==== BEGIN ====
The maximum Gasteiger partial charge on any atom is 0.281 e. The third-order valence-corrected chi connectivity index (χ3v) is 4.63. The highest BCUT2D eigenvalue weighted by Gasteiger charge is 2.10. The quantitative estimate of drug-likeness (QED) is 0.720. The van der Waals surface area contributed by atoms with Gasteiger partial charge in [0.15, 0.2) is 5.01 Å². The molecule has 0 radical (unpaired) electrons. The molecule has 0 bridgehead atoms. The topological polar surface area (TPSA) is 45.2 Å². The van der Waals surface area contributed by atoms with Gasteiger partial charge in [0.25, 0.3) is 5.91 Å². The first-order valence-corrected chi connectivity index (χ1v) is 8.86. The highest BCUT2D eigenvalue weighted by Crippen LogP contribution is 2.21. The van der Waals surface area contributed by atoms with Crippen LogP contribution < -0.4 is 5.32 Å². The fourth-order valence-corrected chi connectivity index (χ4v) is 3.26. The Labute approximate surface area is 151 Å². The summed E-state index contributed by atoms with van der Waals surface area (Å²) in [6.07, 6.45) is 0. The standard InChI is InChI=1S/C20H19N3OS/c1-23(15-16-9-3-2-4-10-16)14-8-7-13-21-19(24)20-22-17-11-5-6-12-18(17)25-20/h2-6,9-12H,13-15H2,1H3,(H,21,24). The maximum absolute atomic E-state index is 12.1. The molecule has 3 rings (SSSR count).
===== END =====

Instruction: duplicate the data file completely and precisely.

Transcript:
The maximum Gasteiger partial charge on any atom is 0.281 e. The third-order valence-corrected chi connectivity index (χ3v) is 4.63. The highest BCUT2D eigenvalue weighted by Gasteiger charge is 2.10. The quantitative estimate of drug-likeness (QED) is 0.720. The van der Waals surface area contributed by atoms with Gasteiger partial charge in [0.15, 0.2) is 5.01 Å². The molecule has 0 radical (unpaired) electrons. The molecule has 0 bridgehead atoms. The topological polar surface area (TPSA) is 45.2 Å². The van der Waals surface area contributed by atoms with Gasteiger partial charge in [0.25, 0.3) is 5.91 Å². The first-order valence-corrected chi connectivity index (χ1v) is 8.86. The highest BCUT2D eigenvalue weighted by Crippen LogP contribution is 2.21. The van der Waals surface area contributed by atoms with Crippen LogP contribution < -0.4 is 5.32 Å². The fourth-order valence-corrected chi connectivity index (χ4v) is 3.26. The Labute approximate surface area is 151 Å². The summed E-state index contributed by atoms with van der Waals surface area (Å²) in [6.07, 6.45) is 0. The standard InChI is InChI=1S/C20H19N3OS/c1-23(15-16-9-3-2-4-10-16)14-8-7-13-21-19(24)20-22-17-11-5-6-12-18(17)25-20/h2-6,9-12H,13-15H2,1H3,(H,21,24). The maximum absolute atomic E-state index is 12.1. The molecule has 3 rings (SSSR count).